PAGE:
Saturday, November 24, 2012

Big Baldy

Big Baldy is a very worthwhile, and fairly easy, hike in King's Canyon National Park (in California). It is only a couple of miles from the trail head (which is just a few miles from the park entrance on Highway 180) and climbs maybe 1,000 feet. The top of Big Baldy itself is just over 8,000 feet. We decided to make the effort the day before Thanksgiving.

There was a bit of snow in sections of the trail, which is to be expected in November at this elevation. But the trail was nice and the view on top was well worth the effort. We could see the backbone of the High Sierra to the east, rolling hills in every direction, and even the top of the coastal range far to the west (thanks to Drew's sharp eyes). The valley was hazy but air moving in from the west was clearing up the atmosphere. We watched as rain fell from isolated clouds all around us.

This is definitely a hike for young and old alike - for anyone who likes to be outside and enjoy a walk in the woods - as long as the weather permits. The picture below is of Drew, Jon, and Michael at the trail head.

Saturday, November 17, 2012

Epargyreus clarus

Here's a picture of the silver-spotted skipper (Epargyreus clarus) that I found feeding among lupine near Altamont, Utah this last June. It is a large species, as skippers go, and quite attractive. It occurs throughout the western US and feeds on a number of legumes.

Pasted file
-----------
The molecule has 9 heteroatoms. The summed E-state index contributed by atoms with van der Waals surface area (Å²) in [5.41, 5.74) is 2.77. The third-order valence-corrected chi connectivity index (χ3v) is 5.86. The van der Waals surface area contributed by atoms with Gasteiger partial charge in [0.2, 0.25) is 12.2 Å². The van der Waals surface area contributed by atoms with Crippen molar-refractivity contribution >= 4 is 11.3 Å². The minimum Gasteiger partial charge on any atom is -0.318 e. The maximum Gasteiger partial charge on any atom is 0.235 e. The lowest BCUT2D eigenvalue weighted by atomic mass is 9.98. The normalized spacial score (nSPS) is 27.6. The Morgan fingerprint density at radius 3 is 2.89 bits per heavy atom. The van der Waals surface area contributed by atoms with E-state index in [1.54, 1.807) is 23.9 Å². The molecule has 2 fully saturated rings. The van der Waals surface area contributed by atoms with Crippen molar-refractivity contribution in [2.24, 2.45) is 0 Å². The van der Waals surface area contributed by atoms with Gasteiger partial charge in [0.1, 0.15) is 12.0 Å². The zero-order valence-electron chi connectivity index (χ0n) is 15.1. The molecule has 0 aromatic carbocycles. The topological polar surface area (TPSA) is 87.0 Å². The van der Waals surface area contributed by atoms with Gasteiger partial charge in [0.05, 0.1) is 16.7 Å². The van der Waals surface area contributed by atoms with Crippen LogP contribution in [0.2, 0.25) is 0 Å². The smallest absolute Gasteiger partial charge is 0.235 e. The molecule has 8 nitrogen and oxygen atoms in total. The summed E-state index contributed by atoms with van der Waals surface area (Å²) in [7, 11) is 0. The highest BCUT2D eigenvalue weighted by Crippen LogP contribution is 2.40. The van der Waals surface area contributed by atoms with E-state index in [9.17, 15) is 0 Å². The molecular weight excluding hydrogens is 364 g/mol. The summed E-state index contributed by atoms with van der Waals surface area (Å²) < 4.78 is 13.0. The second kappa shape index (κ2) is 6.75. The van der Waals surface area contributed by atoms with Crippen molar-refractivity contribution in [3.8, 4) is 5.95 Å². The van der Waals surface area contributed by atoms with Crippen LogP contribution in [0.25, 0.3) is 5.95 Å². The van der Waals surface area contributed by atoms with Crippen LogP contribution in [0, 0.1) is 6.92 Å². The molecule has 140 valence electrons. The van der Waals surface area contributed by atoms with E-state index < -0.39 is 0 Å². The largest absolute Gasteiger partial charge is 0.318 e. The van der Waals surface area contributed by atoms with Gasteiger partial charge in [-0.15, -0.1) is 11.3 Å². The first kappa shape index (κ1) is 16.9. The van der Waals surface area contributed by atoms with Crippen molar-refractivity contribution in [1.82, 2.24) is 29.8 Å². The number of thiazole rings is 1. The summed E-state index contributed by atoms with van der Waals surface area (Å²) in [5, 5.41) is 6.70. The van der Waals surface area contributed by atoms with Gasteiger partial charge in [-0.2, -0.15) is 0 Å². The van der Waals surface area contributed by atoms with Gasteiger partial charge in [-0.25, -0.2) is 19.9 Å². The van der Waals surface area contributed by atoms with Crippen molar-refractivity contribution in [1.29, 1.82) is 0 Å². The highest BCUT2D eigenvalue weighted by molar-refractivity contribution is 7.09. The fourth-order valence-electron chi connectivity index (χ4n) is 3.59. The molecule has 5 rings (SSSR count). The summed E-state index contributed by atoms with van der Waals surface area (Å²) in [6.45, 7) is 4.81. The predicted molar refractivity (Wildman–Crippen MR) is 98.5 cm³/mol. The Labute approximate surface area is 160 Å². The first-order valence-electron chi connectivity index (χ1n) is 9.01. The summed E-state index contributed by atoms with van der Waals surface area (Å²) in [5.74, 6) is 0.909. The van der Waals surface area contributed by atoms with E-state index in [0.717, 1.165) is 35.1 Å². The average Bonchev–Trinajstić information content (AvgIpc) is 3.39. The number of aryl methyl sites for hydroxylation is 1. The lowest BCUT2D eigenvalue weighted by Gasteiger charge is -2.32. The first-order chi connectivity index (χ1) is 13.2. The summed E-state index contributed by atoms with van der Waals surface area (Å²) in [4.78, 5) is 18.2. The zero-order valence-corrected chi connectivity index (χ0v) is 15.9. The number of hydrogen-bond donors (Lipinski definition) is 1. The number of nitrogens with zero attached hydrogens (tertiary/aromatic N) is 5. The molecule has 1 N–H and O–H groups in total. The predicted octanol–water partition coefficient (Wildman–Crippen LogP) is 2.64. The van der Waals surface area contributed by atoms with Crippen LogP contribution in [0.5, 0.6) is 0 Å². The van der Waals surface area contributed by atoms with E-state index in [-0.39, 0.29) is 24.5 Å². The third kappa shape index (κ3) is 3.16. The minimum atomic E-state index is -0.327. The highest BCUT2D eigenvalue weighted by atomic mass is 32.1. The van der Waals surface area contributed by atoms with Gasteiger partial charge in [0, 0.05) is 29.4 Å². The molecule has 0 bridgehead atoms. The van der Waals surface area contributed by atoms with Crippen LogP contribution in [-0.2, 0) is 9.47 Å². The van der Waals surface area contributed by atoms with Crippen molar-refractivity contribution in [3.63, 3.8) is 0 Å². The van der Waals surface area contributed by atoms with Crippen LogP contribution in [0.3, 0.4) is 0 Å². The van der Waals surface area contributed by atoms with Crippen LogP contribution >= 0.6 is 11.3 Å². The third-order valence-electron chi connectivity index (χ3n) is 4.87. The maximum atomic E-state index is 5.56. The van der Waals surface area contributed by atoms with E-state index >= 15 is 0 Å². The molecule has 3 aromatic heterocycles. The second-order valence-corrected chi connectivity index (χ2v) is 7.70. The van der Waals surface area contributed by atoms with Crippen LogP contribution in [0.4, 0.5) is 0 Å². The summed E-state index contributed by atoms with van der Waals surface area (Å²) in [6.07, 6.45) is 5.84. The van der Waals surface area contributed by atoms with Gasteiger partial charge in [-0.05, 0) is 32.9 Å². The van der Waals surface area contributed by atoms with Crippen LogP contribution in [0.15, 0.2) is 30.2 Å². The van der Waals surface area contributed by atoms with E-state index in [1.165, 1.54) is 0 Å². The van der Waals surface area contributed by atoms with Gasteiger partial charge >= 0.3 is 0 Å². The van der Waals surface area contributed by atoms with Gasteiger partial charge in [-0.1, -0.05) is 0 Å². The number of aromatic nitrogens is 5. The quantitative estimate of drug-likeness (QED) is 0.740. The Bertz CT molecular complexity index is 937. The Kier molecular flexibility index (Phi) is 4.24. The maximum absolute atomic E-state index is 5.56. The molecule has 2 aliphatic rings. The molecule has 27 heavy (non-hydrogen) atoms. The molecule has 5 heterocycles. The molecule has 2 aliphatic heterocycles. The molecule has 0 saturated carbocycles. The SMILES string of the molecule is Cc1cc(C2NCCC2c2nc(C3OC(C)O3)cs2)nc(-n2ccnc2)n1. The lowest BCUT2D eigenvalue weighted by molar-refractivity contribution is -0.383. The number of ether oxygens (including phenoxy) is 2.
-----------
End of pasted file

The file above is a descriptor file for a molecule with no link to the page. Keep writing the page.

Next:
The second picture shows it feeding in flight - sliding its long proboscis into the uneven curves of a cupped-shaped hypanthium. This is quite impressive if you stop to think about it: a relatively heavy insect holding itself in midair and twisting its slender mouthparts through an undulating tunnel to get nectar. Nature seems to know what she's doing.

Saturday, November 10, 2012

The Silver Beak Tanager

It occurred to me the other day while visiting the Memphis Zoo that there are a lot of fascinating creatures in the zoos of the world that ought to be more digitally recorded and available. There is a tremendous amount of history (can I call it natural history history?) and zookeeper expertise cloistered behind the fences of these animal parks that goes unrecorded. This is especially true, I think, of some of the smaller creatures that don't draw big crowds - but that might be unique organisms (or specialties) of a particular zoo.

So here is a picture of the silver beak tanager (Ramphocelus carbo) from northern South America, a creature that I have never seen in the wild and probably never will. Yet the good folks at the Memphis Zoo have taken care to make it available for visitors to see. What a beautiful bird.